Fishy YouTube videos bolstering malware-riddled Bitcoin scam

Those seeking quick and easy cryptocurrency gain are the target audience of another Bitcoin scam making the rounds on YouTube. The malicious actors have been advertising Bitcoin generator software that allegedly allows users to earn coins in an effortless way. As opposed to the above scheme, this campaign relies on YouTube videos that describe the deal as the best thing since sliced bread and provide links to download the tool.

However, these claims are nothing but a smokescreen that dupes people into downloading a Trojan codenamed Qulab. The harmful payload is hosted on pCloud encrypted storage platform. When launched, it performs thorough reconnaissance on the host. In particular, the Qulab Trojan pilfers login credentials for websites and gaming related services such as Steam and Discord. It also scours FileZilla FTP app for saved authentication data, steals browser cookies and cryptocurrency wallet information.

One of Qulab’s most unsettling features is that it tampers with Windows clipboard. The malware keeps track of information that the victim copies to the clipboard, focusing on items that fit the mold of a typical cryptocurrency address. When a match is found, the Trojan covertly replaces it with another address so that the funds go to the perpetrators instead of the right recipient whenever the user is sending Bitcoin.

The shutdown of major mixer site making crooks’ lives harder

In May 2019, the Dutch Fiscal Information and Investigation Service seized one of the world’s largest Bitcoin mixing services known as This was a well-coordinated operation additionally involving Europol and Luxembourg authorities. It ensued from an almost year-long investigation conducted by the Dutch law enforcement in collaboration with McAfee security firm.

Mixer websites, or tumblers, are often leveraged by criminals to launder ill-gotten funds. They scramble the flow of cryptocurrency for a fee to conceal its true origin from authorities. Having been launched in May 2018, reportedly reached a turnover of $200 million in a year. As per the investigators’ findings, a considerable portion of this amount stemmed from criminal sources.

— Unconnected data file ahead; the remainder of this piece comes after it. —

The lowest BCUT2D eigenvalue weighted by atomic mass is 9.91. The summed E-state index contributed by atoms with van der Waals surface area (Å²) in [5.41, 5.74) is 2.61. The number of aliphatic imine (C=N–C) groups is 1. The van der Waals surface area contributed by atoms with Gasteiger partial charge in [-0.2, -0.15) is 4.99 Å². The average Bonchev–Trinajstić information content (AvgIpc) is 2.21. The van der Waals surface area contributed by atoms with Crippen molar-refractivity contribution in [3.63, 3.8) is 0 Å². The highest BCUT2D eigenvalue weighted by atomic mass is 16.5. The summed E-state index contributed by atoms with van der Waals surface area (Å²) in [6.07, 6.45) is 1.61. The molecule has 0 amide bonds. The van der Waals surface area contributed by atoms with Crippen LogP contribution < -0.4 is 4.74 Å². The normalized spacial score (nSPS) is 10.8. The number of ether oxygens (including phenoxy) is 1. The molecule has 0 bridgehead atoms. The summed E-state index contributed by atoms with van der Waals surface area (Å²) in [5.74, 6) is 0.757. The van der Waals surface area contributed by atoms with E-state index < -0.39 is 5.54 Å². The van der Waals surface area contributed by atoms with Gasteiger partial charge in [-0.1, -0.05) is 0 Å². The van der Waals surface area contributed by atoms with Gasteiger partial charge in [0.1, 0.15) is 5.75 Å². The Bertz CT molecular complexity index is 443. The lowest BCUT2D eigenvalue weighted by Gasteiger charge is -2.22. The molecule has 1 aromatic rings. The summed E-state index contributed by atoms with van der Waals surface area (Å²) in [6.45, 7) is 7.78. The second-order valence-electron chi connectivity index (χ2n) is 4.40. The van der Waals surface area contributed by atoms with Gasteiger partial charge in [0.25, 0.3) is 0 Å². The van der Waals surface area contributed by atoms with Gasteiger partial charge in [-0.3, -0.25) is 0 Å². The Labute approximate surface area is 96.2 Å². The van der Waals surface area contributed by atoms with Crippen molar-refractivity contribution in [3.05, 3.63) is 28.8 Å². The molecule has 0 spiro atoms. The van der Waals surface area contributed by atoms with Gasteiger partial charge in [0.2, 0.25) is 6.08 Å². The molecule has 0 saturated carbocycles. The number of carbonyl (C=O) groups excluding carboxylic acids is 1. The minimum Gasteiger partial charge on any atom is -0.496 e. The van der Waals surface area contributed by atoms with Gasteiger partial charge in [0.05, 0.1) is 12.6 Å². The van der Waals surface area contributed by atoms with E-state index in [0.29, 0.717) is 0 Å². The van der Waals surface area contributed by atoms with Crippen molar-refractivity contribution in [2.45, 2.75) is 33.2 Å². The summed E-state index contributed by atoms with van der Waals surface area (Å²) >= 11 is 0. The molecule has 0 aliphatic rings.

The anti-laundering initiative led to a seizure of six servers associated with the mixer, which stopped its fraudulent activity in its tracks. Obviously, malefactors now have to look for alternative methods to obfuscate their illegal Bitcoin transactions.

Bitcoin scam protection tips

Before deciding on trading strategies and participating in any enticing blockchain venture, companies and ordinary users are strongly recommended to scrutinize its reputation, look for opinions of renowned market influencers, and read the fine print to identify potential red flags. Various Bitcoin “generators” and “collectors” that promise instant revenue are most likely to cloak dangerous ransomware or spyware payloads. Businesses should refrain from investing in Bitcoin projects that purportedly guarantee quick ROI and profits — these claims often accompany ICO exit scams and pyramid schemes. All in all, if a cryptocurrency offer looks too good to be true, the rule of thumb is to stay away from it.